--------------

I've seen a Columbia version of these jackets, sold as a cycling wind shell, for $19 at Marshalls. I've seen a nice Nike version for $39 at TJ Maxx.

Paul Hatfield
(clear_blue_skies) - F
Lack of options on 02/03/2014 01:18:54 MST Print View

> There are tons of options in this category.

I still don't agree. There seem to be very few offerings in the highly breathable category, even by the outdoor clothing manufacturers.

Your discontinued Marmot wind jacket may be very breathable, but you don't actually know about the breathability of other models Marmot wind jackets. And even if the same jacket was still available, the manufacturer may have switched the fabric (In fact there's a comment in the Sierra Trading Post review about Marmot switching fabrics on the jacket and these backpackinglight reviews:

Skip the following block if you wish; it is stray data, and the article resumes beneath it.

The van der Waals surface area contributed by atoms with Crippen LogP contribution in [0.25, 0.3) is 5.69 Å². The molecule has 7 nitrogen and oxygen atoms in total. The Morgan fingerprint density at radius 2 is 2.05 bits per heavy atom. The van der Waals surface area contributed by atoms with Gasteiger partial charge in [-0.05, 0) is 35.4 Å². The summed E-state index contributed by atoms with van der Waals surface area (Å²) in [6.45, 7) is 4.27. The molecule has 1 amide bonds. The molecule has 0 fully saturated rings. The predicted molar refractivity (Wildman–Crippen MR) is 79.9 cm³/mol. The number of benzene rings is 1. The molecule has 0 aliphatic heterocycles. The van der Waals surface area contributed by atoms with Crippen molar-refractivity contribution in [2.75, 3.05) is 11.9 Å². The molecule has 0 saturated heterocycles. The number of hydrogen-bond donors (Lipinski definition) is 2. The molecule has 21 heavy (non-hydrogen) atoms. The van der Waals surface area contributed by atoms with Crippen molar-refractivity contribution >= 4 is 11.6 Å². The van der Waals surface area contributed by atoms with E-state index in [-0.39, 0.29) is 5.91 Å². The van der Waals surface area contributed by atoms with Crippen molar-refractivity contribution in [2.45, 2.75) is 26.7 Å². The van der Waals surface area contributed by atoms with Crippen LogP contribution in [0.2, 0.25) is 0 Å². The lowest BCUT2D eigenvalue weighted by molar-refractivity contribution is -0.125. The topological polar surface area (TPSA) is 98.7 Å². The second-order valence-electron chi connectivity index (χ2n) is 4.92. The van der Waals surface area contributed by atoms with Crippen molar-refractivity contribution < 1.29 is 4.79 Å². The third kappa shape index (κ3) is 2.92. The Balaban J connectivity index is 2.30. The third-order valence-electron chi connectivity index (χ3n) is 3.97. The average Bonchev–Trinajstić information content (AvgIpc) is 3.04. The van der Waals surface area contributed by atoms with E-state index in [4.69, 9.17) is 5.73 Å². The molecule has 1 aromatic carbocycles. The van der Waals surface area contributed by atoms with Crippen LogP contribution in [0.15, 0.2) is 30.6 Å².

http://www.backpackinglight.com/cgi-bin/backpackinglight/reviews/display_reviews.html?forum_thread_id=1625

I just tested Adidas, The North Face, and Uniqlo hoodies today, and they are not breathable at all.

hwc 1954
(wcollings) - M
June 2013 on 02/03/2014 01:57:26 MST Print View

I just got the Marmot Trail Wind Hoody last June. It is identical to the jacket reviewed by Outdoor Gear Lab in 2011.

http://www.youtube.com/watch?v=C7DlqMX0v6Q

Marmot just redesigned their website and none of the out-of-season products are listed at the moment.

----------

You know, I'm not so sure that breathing through the fabric is the best test of a wind jacket. I mean, the whole idea of these jackets is to block the wind. If I didn't need some wind protection, I would just put on quarter-zip running shirt. Lightweight. Breathable like crazy. Alas, the wind cuts right thru it. If you weren't cold because of the wind, or temperature, you probably would just leave the jacket in the backpack and hike in a shirt. Breathability and wind protection are the same thing. Just flip sides of the same coin.